According to my principles, every master has his true and certain value. Praise and criticism cannot change any of that. Only the work itself praises and criticizes the master, and therefore I leave to everyone his own value.”-  Carl Philipp Emanuel Bach

The Fear of Criticism

Every time I sit down to write a new blog post I have this particular Specter lingering over my shoulder.  I keep thinking that eventually I will get used to writing and I will not feel any anxiety before I hit “publish,” but that is just not the case.  The Fear of Criticism is with us all day; whenever we decide to do something that may be outside of our comfort zone, this Specter is there to remind us that we just might fail, and for that, people will think less of us.  There are also those of us who are afraid of success for the same reasons; we fear how we will be judged.  Either way, we give this fear power over us whenever we let it make us second-guess ourselves.

The ways that this Specter wreaks havoc on our lives are so vast and nuanced that it would be impossible for me to cover all of them, but I would be willing to bet that most of you can think of at least one instance where the Fear of Criticism has held you back in some way or another.  It seems to me that the only way to defeat him is to meet him head on.

Fortune favors the bold.” -Virgil


Focus on What is Truly Important

A noted Stoic, Cato, was known for dressing differently than the majority of Romans.  In the book I’ve mentioned before, A Guide to the Good Life: The Ancient Art of Stoic Joy, the author notes that Plutarch commented on Cato’s indifference to fashion as an exercise “to be ashamed only of what was really shameful, and to ignore men’s low opinion of other things.”  In other words, Cato practiced dressing in a way that would invite criticism, just so that he could strengthen his resolve to ignore unjustified criticism.  Imagine the fearlessness you could show in your life if you weren’t concerned about other people’s opinion about you.

What’s the Worst that Could Happen?

I currently have several projects on hold right now because they just feel too big.  I don’t think that I can tackle them in a successful way, so I’ve been holding myself back from even starting.  I have to remind myself that the cost of failure is not as high as I’m making it out to be, and that unless I just go for it, I will most definitely never be successful.   Are there things you’ve got on the back-burner for one reason or another?  You may want to take a hard look and make sure that the “reason” isn’t truly the Fear of Criticism in disguise.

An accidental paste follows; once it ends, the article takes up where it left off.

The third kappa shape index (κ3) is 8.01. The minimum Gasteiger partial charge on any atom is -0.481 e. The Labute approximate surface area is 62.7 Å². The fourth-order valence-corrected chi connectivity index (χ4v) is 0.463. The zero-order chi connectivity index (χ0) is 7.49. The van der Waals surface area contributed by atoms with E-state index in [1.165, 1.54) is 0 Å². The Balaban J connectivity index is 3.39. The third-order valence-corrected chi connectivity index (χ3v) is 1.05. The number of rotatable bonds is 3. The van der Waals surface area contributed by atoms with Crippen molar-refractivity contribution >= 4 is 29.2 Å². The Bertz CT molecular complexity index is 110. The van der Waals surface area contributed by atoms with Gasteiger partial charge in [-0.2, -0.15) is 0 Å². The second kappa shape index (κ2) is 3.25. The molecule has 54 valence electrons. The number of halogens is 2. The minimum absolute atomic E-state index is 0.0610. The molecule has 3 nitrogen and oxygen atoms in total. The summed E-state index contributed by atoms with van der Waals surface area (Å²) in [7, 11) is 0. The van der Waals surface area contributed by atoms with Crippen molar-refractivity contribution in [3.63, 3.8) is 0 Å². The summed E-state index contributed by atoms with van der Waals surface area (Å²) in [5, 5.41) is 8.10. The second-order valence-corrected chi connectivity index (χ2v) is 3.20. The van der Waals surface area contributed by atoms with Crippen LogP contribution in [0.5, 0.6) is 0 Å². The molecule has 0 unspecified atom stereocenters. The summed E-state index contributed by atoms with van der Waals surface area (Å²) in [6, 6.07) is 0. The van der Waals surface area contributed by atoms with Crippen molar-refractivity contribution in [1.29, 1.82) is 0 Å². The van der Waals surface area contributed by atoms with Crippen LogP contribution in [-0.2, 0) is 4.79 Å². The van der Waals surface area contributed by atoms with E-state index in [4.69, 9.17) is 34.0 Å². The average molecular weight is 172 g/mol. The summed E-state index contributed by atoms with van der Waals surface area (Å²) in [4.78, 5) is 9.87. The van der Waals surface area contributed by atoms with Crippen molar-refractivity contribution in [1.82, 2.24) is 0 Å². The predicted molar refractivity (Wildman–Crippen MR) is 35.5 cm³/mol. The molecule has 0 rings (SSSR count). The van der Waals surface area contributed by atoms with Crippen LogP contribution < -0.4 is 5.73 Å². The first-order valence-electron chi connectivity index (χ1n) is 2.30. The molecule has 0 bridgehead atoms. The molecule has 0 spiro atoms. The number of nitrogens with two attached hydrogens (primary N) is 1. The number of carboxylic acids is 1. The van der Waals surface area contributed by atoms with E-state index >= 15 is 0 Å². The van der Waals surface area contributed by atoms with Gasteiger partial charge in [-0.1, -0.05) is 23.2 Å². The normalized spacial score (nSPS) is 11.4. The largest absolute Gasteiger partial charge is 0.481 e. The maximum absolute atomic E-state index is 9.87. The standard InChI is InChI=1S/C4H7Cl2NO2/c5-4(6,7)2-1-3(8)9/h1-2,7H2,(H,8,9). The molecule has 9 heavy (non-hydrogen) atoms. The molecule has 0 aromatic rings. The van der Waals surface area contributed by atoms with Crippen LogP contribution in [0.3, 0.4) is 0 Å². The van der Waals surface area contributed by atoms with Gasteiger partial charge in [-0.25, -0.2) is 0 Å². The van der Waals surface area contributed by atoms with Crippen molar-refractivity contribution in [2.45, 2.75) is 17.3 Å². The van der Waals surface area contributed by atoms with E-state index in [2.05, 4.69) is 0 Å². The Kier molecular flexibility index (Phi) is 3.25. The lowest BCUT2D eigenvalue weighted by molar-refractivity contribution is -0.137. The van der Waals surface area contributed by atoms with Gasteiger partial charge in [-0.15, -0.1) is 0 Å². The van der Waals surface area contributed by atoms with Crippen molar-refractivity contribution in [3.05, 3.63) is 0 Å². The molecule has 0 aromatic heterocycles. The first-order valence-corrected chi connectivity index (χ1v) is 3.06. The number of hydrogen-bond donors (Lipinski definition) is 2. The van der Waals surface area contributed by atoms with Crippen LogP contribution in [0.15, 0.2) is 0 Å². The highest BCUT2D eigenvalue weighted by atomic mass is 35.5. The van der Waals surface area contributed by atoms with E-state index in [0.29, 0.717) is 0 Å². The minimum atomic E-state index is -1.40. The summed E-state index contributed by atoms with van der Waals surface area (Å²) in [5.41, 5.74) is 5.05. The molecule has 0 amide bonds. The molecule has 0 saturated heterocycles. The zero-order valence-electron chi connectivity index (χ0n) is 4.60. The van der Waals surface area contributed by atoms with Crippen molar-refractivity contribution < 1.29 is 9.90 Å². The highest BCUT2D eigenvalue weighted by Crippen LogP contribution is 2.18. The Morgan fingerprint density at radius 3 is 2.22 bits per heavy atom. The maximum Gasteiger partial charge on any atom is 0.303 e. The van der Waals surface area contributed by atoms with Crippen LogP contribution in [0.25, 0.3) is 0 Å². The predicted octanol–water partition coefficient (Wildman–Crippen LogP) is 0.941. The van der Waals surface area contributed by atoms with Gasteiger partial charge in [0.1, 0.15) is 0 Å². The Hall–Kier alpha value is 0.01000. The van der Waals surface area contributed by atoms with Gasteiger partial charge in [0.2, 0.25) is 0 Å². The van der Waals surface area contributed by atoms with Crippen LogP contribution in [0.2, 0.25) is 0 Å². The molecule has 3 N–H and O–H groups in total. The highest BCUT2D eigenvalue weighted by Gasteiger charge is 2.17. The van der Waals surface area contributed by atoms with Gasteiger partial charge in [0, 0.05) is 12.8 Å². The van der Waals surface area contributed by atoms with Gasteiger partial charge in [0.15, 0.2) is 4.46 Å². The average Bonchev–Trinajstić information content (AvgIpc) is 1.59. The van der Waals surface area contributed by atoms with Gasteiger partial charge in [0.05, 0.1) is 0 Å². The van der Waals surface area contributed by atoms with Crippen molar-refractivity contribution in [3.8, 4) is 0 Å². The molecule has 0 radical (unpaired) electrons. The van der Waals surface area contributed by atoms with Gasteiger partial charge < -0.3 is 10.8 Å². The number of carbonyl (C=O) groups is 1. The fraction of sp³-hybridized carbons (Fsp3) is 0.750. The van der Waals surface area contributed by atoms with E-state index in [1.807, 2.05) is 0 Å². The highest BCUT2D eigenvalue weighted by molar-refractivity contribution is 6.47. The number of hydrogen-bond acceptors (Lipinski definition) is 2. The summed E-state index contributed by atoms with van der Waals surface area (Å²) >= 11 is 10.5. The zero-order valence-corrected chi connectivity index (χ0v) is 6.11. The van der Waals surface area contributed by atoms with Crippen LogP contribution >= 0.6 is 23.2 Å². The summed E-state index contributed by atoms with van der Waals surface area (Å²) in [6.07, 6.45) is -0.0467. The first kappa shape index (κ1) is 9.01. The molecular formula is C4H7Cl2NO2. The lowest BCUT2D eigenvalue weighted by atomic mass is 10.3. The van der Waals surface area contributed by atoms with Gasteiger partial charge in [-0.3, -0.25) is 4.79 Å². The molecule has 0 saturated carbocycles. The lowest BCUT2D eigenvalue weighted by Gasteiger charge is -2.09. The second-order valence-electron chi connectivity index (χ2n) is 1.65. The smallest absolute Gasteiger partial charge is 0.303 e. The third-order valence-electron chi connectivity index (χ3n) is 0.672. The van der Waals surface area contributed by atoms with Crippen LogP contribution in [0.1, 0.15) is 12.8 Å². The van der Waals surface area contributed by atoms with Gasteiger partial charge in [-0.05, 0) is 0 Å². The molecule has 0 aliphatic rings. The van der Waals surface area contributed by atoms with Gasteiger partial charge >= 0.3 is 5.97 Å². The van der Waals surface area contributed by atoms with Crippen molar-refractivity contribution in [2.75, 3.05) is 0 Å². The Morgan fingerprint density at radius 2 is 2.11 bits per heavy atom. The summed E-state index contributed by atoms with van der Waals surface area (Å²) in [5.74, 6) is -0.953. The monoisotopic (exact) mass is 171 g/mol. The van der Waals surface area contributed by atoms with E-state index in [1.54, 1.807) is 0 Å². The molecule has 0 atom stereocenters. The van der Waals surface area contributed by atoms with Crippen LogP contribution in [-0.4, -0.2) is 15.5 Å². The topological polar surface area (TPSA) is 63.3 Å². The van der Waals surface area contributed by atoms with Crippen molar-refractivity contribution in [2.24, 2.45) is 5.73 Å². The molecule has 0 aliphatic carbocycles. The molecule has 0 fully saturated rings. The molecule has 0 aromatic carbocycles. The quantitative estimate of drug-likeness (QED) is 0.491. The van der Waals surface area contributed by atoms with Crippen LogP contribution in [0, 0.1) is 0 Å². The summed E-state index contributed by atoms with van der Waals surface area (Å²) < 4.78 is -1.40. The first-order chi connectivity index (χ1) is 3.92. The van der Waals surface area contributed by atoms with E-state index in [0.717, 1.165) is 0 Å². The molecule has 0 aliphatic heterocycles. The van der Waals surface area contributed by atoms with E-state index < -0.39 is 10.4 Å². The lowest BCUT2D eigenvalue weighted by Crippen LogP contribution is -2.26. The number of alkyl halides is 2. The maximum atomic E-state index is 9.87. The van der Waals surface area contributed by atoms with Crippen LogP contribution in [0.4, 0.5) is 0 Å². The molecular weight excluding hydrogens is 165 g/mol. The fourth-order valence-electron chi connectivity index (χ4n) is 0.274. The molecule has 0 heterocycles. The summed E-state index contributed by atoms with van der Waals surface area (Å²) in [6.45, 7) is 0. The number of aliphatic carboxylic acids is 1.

Take this blog for example.  I took a long time to consider starting it before I actually did, and I almost had myself talked out of it.  Then I took a step back and objectively conducted an analysis of what I had to lose.  I realized that I wasn’t facing a life or death situation, I was facing a “people might not like it and they might be mean to me over the internet” situation.  That realization alone was enough to get me to register my domain name and pay for hosting.  To hell with what people think! 

A Quick Note about Constructive Criticism

Sometimes people are right.  Do not be so thin skinned that you cannot take valid constructive criticism.  Some people will see what you are doing and they will notice problems or issues with it that you may not have noticed.  An important way to avoid getting defensive in situations like this is to realize that you are not your project, your art, music, blog, book, clothes, etc.  Criticism about something you’ve made is not criticism of you.  I am not this blog.  If someone comes along and says “Hey guy, I noticed that you did such and such…you really might want to think about doing it this way, because what you have now sucks.”  I’m going to think about what they said, and if they are right, I’m going to realize that the person was a friend, not a foe.

The same also holds true even if they are criticizing a part of you.  Say that someone comes up to me and points out that I have poor posture.  Even if they are harsh with their words or their intention is to insult me, it may behoove me to take note as to whether or not I am slumping or slouching.  If I am, then I should stand a little straighter and go on about my day, thankful that someone pointed out a defect in my behavior.

All that Matters is What you Do

At the end of the day, all that matters is that you’ve done your best.  Concerning yourself with criticism will pull your attention away from what you are doing, and will keep you from performing to your highest level.  You will begin to worry about some hypothetical destination rather than focusing on what you can control.

A lot of people say “live in the moment” or “be present,” this is good advice when facing any of the Six Specters of Life, because all of those fears exist in the future.  They exist in a reality that isn’t here yet, in a world known as “What If?”

What if people make fun of me?  What if I die alone?  What if I get sick in my old age?  What if I lose all of my money?  What if my lover leaves me?  What if people don’t like what I am doing?

I’m much less concerned about those hypothetical scenarios than I am about this one: “What if I allow fear to paralyze me and keep me from living my best life.”  It seems that FDR was right, fear itself is the only thing worth fearing, after all.

Join us next week as we wrap up this series with a final post to tie it all together.

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